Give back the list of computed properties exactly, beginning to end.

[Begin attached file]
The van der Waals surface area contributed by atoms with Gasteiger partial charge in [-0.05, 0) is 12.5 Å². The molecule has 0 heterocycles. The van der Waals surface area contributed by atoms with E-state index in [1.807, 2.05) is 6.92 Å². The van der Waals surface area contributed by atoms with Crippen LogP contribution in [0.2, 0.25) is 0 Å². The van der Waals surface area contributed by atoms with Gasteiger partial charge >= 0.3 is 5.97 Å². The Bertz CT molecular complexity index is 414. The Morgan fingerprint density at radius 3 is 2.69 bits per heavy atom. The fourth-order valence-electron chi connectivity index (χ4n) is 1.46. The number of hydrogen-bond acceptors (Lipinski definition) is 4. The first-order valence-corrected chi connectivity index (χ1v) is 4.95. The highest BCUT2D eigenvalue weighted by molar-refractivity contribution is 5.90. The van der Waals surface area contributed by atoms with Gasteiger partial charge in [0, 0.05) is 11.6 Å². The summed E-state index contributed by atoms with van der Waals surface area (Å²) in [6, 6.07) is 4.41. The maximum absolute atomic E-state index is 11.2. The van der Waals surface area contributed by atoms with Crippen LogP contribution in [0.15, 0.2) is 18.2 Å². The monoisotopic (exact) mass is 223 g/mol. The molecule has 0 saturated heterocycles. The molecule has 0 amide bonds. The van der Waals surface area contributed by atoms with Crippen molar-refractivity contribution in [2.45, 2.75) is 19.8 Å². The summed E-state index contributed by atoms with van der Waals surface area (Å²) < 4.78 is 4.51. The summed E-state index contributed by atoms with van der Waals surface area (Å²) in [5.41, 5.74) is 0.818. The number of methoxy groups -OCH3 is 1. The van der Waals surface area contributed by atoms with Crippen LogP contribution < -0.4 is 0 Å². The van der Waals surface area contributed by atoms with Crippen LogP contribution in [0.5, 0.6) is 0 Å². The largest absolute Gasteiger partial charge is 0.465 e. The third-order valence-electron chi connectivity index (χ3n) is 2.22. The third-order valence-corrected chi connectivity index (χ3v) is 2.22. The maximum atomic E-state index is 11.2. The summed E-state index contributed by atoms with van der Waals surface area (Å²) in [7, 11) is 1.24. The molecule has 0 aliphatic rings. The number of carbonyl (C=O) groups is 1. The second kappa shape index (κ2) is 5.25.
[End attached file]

The van der Waals surface area contributed by atoms with Gasteiger partial charge in [-0.05, 0) is 12.5 Å². The molecule has 0 heterocycles. The van der Waals surface area contributed by atoms with E-state index in [1.807, 2.05) is 6.92 Å². The van der Waals surface area contributed by atoms with Crippen LogP contribution in [0.2, 0.25) is 0 Å². The van der Waals surface area contributed by atoms with Gasteiger partial charge >= 0.3 is 5.97 Å². The Bertz CT molecular complexity index is 414. The Morgan fingerprint density at radius 3 is 2.69 bits per heavy atom. The fourth-order valence-electron chi connectivity index (χ4n) is 1.46. The number of hydrogen-bond acceptors (Lipinski definition) is 4. The first-order valence-corrected chi connectivity index (χ1v) is 4.95. The highest BCUT2D eigenvalue weighted by molar-refractivity contribution is 5.90. The van der Waals surface area contributed by atoms with Gasteiger partial charge in [0, 0.05) is 11.6 Å². The summed E-state index contributed by atoms with van der Waals surface area (Å²) in [6, 6.07) is 4.41. The maximum absolute atomic E-state index is 11.2. The van der Waals surface area contributed by atoms with Crippen LogP contribution in [0.15, 0.2) is 18.2 Å². The monoisotopic (exact) mass is 223 g/mol. The molecule has 0 saturated heterocycles. The molecule has 0 amide bonds. The van der Waals surface area contributed by atoms with Crippen molar-refractivity contribution in [2.45, 2.75) is 19.8 Å². The summed E-state index contributed by atoms with van der Waals surface area (Å²) < 4.78 is 4.51. The summed E-state index contributed by atoms with van der Waals surface area (Å²) in [5.41, 5.74) is 0.818. The number of methoxy groups -OCH3 is 1. The van der Waals surface area contributed by atoms with Crippen LogP contribution < -0.4 is 0 Å². The van der Waals surface area contributed by atoms with Crippen LogP contribution in [0.5, 0.6) is 0 Å². The largest absolute Gasteiger partial charge is 0.465 e. The third-order valence-electron chi connectivity index (χ3n) is 2.22. The third-order valence-corrected chi connectivity index (χ3v) is 2.22. The maximum atomic E-state index is 11.2. The summed E-state index contributed by atoms with van der Waals surface area (Å²) in [7, 11) is 1.24. The molecule has 0 aliphatic rings. The number of carbonyl (C=O) groups is 1. The second kappa shape index (κ2) is 5.25.